Era of Contraction (Like Termination) Begins Slowly; Tribes Have Time to Find New Resources

Mark Trahant

It’s nearly impossible to know when a new political era has begun for certain.

Congress enacted House Resolution 108 on August 1, 1953, officially beginning the era of tribal termination. This dreadful policy was supposed to abolish federal supervision over American Indian tribes and to subject tribal members to state and county authority.

Yet termination didn’t really take off as policy until the late 1950s and 1960s. It was a terrible idea that slowly evolved into a disastrous policy.

It was a similar shift when President Richard Nixon announced the new policy of self-determination without termination on July 8, 1970. “It is long past time that the Indian policies of the federal government began to recognize and build upon the capacities and insights of the Indian people,” the president said. “[W]e must begin to act on the basis of what the Indians themselves have long been telling us. The time has come to break decisively with the past and to create the conditions for a new era in which the Indian future is determined by Indian acts and Indian decisions.”

Five years later Congress enacted the Indian Self-Determination and Education Assistance Act.

And so it goes again. The new U.S. policy of contraction—one that will impact all Americans, including American Indians, for years to come—probably started after the November 2010 elections. But the actual policy implications remain distant, more threat than actual destructive force. But make no mistake: This policy route is set and based on a terrible idea that will slowly evolve into a disastrous policy.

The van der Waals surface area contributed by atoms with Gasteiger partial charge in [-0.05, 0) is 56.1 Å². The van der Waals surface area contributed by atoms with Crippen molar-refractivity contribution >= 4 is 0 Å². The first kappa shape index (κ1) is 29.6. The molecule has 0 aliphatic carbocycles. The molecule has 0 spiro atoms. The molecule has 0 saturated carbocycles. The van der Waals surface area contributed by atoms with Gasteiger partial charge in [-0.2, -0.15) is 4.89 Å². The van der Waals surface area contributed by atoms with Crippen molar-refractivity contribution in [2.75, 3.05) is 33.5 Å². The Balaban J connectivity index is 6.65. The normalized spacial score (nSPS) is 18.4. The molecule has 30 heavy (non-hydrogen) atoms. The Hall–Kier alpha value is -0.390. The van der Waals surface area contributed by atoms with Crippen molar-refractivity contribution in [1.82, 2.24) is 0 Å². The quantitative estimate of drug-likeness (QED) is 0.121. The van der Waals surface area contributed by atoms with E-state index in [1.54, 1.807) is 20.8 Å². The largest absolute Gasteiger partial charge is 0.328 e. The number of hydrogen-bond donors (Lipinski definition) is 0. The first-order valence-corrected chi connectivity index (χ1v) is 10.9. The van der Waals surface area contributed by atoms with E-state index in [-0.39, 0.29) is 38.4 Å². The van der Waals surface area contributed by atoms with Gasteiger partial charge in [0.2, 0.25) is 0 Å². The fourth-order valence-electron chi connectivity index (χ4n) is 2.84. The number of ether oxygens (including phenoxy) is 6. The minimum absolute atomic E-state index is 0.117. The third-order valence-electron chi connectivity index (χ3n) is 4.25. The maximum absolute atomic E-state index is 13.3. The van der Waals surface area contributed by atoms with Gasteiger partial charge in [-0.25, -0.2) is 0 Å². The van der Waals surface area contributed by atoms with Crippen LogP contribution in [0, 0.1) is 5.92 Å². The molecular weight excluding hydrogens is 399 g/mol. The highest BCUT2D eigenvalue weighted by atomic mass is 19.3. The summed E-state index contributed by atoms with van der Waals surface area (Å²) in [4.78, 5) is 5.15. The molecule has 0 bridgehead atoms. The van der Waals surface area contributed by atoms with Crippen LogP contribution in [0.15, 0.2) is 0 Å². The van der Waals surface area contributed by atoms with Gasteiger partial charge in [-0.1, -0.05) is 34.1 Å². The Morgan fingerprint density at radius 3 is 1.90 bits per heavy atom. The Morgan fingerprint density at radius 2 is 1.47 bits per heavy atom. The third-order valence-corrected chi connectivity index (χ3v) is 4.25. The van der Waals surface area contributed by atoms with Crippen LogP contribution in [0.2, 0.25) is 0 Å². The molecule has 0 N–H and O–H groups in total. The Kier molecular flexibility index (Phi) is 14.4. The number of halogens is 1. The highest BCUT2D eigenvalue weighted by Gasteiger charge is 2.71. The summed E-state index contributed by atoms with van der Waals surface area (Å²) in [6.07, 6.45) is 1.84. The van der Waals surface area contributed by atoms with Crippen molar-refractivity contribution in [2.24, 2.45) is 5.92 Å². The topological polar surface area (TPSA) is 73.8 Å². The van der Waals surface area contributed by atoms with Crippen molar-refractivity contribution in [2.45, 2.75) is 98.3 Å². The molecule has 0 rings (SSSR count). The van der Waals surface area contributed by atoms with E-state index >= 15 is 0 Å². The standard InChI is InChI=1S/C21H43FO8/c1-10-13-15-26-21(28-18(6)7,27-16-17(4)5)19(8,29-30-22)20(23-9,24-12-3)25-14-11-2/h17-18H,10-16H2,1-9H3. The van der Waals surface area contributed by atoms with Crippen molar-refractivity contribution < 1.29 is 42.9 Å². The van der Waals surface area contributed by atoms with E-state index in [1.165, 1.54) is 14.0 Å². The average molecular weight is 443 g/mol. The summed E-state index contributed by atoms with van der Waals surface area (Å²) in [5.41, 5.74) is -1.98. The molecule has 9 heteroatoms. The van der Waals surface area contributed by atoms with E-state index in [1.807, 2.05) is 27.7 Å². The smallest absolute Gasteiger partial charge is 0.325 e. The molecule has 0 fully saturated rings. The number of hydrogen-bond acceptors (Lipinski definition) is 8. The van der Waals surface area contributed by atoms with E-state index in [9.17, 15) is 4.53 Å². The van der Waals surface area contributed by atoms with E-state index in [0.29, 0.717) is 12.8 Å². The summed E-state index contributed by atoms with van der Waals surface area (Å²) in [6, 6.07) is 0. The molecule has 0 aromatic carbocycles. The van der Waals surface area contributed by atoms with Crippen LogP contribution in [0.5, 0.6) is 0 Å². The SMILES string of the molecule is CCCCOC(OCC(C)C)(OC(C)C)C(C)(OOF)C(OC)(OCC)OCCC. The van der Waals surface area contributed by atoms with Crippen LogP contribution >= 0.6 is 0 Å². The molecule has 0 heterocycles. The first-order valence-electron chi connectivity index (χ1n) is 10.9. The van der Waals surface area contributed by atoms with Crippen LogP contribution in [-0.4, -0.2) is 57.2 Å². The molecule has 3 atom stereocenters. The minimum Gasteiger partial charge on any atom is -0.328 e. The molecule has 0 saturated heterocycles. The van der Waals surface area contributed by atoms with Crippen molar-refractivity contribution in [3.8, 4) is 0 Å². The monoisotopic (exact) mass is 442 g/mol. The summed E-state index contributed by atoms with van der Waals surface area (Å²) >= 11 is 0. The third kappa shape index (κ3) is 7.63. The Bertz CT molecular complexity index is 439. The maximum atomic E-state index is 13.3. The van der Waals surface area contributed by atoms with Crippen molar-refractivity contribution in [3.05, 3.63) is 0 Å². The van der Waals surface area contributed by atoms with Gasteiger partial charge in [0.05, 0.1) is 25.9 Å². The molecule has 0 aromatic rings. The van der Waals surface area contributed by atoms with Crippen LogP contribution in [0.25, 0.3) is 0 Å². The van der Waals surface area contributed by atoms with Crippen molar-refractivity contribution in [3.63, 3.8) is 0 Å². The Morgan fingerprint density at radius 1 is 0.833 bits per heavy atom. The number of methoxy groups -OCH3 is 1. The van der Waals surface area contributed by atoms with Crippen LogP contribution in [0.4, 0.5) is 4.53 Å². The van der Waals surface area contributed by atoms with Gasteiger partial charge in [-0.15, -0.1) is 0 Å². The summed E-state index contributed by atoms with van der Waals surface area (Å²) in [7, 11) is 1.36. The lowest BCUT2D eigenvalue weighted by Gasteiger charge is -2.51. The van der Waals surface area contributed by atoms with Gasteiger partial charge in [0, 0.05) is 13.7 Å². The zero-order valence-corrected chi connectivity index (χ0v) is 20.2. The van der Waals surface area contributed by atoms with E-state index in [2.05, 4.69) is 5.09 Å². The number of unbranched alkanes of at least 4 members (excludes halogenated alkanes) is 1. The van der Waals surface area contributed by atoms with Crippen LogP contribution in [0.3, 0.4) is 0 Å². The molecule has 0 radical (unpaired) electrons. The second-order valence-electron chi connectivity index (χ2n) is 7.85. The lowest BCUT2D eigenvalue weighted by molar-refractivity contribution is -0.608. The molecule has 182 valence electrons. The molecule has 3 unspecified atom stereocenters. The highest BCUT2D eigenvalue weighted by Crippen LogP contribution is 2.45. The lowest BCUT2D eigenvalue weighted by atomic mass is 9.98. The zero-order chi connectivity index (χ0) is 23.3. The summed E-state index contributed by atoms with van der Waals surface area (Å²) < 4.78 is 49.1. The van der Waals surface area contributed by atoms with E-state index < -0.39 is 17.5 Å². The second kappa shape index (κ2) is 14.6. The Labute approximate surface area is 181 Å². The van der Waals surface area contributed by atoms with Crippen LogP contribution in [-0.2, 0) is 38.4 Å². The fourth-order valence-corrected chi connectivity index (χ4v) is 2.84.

This policy of contraction is certain because both Republicans and Democrats have bought into the premise. As President Barack Obama said Monday, “Washington has to live within its means. The government has to do what families across this country have been doing for years. We have to cut what we can’t afford to pay for what really matters.”

The president, at least, understands that the Bush-era tax cuts and two wars did as much as anything to bury the country in deficits. He also appreciates that domestic spending isn’t the long term problem; it’s a demographic issue. But in the end that back and forth is nearly irrelevent.

What matters is that tribal governments are soon going to have to completely change what they do, how they operate and how they pay for government services because of these larger policy shifts.